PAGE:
So taking you Master 200 is a great step for many budding professionals who are becoming stuck against a glass ceiling with their RYA qualifications.

So what’s the driving force behind the move?

Well the driving force behind the move must be the perceived erosion of the standard of newly qualified yacht masters and the apparent reliance on electronic navigation. I believe that this is probably true in part but is mainly due to the increasing numbers of qualified Yacht master’s flooding the market.

Equally there are pressures exerted from abroad with boats finding both Spain and Germany particularly hard to operate in even with commercially and STCW endorsed tickets.

What do I Need?

First and Foremost you need to hold the Yachtmaster Offshore and it needs to be commercially endorsed. This will limit your Master 200 in the same way as your original ticket.

An Ocean Yacht Master is unlimited however be prepared to answer fairly in depth questions on the Sextant and other extended voyage subjects.

You Need to obtain and NOE that is a Notice of Readiness, essentially its an application form for the exam and it can be found here http://www.dft.gov.uk/mca/deck_yacht_msf4343.pdf This Details the requirements for the exam.

They are

  • ROC or GOC Radio Course (Most will do a GOC)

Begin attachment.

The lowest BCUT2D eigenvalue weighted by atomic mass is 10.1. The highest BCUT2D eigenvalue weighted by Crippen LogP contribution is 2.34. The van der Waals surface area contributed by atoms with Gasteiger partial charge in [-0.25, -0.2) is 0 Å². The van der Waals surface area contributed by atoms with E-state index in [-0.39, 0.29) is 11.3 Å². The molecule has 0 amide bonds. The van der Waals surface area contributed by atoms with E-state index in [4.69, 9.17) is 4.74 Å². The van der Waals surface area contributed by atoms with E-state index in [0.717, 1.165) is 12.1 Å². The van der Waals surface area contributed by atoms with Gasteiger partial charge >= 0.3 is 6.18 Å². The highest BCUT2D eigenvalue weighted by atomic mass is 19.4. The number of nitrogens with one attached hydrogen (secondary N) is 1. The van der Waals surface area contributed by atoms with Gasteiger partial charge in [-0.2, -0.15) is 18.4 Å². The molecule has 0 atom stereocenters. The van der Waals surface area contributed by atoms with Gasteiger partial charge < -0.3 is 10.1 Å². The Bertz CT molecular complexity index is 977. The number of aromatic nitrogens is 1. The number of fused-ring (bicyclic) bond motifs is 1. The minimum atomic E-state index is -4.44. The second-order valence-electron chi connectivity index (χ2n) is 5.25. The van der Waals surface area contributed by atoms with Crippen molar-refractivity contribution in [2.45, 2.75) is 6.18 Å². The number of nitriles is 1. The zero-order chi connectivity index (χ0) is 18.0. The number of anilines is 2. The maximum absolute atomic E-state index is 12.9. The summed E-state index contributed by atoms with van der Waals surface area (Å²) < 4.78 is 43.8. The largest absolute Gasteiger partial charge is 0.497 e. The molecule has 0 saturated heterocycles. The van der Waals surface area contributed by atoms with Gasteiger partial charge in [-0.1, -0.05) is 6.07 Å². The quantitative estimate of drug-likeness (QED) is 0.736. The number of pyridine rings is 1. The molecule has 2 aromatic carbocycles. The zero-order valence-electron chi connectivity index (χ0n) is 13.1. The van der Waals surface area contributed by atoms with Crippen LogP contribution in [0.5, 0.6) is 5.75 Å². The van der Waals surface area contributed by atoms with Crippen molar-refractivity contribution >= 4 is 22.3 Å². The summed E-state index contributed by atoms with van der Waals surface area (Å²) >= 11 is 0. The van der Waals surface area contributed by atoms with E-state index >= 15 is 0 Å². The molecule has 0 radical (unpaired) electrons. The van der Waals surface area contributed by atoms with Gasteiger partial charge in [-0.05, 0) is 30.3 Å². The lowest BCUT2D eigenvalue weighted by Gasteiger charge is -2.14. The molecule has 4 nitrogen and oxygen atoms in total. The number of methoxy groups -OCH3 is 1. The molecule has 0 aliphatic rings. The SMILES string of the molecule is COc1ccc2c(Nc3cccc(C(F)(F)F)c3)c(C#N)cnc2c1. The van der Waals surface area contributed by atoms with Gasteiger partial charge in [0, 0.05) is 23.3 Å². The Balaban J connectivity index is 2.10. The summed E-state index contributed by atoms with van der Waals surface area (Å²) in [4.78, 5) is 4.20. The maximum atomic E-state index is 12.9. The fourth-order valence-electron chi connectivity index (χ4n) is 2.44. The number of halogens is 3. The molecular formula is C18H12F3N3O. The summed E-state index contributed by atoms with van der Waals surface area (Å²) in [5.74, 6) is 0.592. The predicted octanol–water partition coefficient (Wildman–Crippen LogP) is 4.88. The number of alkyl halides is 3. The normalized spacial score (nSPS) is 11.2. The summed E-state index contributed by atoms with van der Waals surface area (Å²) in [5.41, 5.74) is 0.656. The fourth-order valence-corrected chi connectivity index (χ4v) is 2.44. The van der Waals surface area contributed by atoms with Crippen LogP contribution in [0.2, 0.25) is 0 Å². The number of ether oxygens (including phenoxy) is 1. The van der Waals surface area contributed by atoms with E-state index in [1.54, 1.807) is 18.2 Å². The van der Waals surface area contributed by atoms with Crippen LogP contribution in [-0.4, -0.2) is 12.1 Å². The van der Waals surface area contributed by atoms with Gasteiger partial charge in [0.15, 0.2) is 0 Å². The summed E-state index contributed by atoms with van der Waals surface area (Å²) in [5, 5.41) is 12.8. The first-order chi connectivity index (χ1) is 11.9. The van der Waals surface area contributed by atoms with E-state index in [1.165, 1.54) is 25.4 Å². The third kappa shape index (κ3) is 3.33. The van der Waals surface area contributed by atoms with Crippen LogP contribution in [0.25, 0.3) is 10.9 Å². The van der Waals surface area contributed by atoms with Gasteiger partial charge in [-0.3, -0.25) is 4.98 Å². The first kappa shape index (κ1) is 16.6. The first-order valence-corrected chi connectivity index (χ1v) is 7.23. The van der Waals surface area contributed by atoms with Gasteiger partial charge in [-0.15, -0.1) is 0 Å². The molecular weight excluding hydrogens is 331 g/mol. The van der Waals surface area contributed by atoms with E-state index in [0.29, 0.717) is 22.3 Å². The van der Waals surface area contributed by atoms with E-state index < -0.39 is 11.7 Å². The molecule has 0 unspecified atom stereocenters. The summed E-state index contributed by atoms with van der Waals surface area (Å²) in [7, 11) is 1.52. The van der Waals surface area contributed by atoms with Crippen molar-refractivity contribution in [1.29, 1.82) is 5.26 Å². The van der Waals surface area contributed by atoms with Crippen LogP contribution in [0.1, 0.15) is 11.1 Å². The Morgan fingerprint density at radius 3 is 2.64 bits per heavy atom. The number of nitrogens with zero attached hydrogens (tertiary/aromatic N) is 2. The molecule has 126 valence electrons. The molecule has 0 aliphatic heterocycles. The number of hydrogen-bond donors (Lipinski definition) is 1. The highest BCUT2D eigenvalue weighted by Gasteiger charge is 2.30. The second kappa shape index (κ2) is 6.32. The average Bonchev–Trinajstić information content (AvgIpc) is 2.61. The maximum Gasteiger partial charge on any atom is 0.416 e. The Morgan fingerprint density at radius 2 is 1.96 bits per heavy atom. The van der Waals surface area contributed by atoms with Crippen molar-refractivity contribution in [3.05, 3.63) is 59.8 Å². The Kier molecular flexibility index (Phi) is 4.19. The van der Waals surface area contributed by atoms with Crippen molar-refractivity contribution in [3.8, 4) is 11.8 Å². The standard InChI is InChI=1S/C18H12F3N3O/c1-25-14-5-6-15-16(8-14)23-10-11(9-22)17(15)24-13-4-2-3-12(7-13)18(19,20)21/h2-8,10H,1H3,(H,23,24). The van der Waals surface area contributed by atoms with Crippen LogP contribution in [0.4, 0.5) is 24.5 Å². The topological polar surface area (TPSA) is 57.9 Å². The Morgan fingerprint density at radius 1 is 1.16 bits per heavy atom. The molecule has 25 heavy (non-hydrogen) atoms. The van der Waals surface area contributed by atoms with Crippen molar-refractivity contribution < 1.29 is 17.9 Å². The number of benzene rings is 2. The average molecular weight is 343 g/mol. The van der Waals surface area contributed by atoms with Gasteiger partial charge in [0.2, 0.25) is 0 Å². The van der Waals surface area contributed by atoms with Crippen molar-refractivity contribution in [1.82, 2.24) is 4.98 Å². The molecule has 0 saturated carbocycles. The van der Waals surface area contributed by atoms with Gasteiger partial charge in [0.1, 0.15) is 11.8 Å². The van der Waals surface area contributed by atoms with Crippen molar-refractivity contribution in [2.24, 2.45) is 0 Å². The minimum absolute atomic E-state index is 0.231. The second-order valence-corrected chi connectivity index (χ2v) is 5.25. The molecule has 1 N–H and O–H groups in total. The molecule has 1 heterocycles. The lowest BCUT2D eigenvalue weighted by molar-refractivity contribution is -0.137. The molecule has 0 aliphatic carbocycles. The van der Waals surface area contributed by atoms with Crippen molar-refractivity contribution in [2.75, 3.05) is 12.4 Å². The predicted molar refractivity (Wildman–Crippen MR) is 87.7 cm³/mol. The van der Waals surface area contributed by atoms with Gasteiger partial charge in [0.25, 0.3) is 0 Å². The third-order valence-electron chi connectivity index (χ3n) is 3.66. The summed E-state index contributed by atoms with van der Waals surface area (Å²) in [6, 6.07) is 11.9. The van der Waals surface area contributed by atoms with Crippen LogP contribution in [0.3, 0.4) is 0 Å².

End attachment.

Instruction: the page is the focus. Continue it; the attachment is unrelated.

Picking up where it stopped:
• STCW 95, Fire Flighting, Elementary First Aid, Personal Survival Techniques, Personal Safety and Social Responsibility.
  • RYA Yachtmaster Offshore

Consider also in addition to the basic qualification to increase your likely hood of employment.

  • MCA Approved Engine Course
  • Ships Captains Medical
  • ECDIS Course

The Guidance Notes are extreamly complete and provide all the detail required.

http://www.dft.gov.uk/mca/mcga-mnotice.htm?textobjid=A2972962E00EF8DA

What preparation should I do?

A 6 Day preparation is the Normal format, I can thoroughly recommend Paul Cunningham who is an MCA Master, through the training centre Sea Regs in Plymouth run by Simon Jinks.

What am I going to be asked?

Well I can only give you my experience!

First of all I was invited in. I was wearing a suit with jacket, this goes down well, remember chaps its a professional exam.

We talked about what I was going to do with the ticket and what I had been up to before, he was trying to get a feel for what I knew.

We moved quickly on though the legislation type questions based around the laws of salvage, MARPOL, ISPS, ALC1, Maritime Labour Convention, ISM Code, COSWAP.

After that he asked me about actions upon grounding, I quoted the entry from the Bridge Procedures Guide which was well worth the use!

Then onto the collision regulations, the questions were scenario based using smartie boards and small models and he expected me to give him my actions often forcing me to turn to port and explain my reasoning for doing so using the rules. I did so by quoting the rule to support my answer. He left this after a few questions.

We then looked and a simple RADAR Plot

He then told me that the exam was over and I had passed. I was in there and little under an hour.

The exam was testing but not impossible for anyone who is adequately prepared and is prepared to put the effort into the learning of the professional aspects of the industry,